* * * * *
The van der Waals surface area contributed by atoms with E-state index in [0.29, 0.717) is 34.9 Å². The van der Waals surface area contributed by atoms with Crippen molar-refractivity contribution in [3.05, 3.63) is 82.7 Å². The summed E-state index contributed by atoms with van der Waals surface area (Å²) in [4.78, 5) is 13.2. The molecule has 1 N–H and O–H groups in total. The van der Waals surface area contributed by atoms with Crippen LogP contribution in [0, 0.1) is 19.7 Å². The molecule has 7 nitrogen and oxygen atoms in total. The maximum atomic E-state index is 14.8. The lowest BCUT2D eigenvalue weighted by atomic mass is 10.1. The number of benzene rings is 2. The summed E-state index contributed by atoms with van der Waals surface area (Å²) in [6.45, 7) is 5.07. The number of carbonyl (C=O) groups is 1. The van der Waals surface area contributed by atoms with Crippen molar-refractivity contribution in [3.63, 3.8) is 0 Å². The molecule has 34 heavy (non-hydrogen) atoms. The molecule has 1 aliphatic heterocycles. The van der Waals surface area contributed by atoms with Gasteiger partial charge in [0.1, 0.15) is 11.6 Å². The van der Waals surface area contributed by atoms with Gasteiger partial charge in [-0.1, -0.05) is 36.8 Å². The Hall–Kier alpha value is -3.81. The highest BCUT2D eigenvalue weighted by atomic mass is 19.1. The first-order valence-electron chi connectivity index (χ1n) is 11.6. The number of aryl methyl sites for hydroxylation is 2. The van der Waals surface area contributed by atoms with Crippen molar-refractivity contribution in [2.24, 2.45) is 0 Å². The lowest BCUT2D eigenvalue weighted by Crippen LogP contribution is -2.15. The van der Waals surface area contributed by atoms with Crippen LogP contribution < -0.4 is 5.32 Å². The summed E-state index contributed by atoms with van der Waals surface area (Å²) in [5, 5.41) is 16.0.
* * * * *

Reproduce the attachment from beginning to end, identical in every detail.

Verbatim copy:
The van der Waals surface area contributed by atoms with E-state index in [0.29, 0.717) is 34.9 Å². The van der Waals surface area contributed by atoms with Crippen molar-refractivity contribution in [3.05, 3.63) is 82.7 Å². The summed E-state index contributed by atoms with van der Waals surface area (Å²) in [4.78, 5) is 13.2. The molecule has 1 N–H and O–H groups in total. The van der Waals surface area contributed by atoms with Crippen LogP contribution in [0, 0.1) is 19.7 Å². The molecule has 7 nitrogen and oxygen atoms in total. The maximum atomic E-state index is 14.8. The lowest BCUT2D eigenvalue weighted by atomic mass is 10.1. The number of benzene rings is 2. The summed E-state index contributed by atoms with van der Waals surface area (Å²) in [6.45, 7) is 5.07. The number of carbonyl (C=O) groups is 1. The van der Waals surface area contributed by atoms with Crippen molar-refractivity contribution in [3.63, 3.8) is 0 Å². The molecule has 34 heavy (non-hydrogen) atoms. The molecule has 1 aliphatic heterocycles. The van der Waals surface area contributed by atoms with Gasteiger partial charge in [0.1, 0.15) is 11.6 Å². The van der Waals surface area contributed by atoms with Gasteiger partial charge in [-0.1, -0.05) is 36.8 Å². The Hall–Kier alpha value is -3.81. The highest BCUT2D eigenvalue weighted by atomic mass is 19.1. The first-order valence-electron chi connectivity index (χ1n) is 11.6. The number of aryl methyl sites for hydroxylation is 2. The van der Waals surface area contributed by atoms with Crippen molar-refractivity contribution in [2.24, 2.45) is 0 Å². The lowest BCUT2D eigenvalue weighted by Crippen LogP contribution is -2.15. The van der Waals surface area contributed by atoms with Crippen LogP contribution < -0.4 is 5.32 Å². The summed E-state index contributed by atoms with van der Waals surface area (Å²) in [5, 5.41) is 16.0.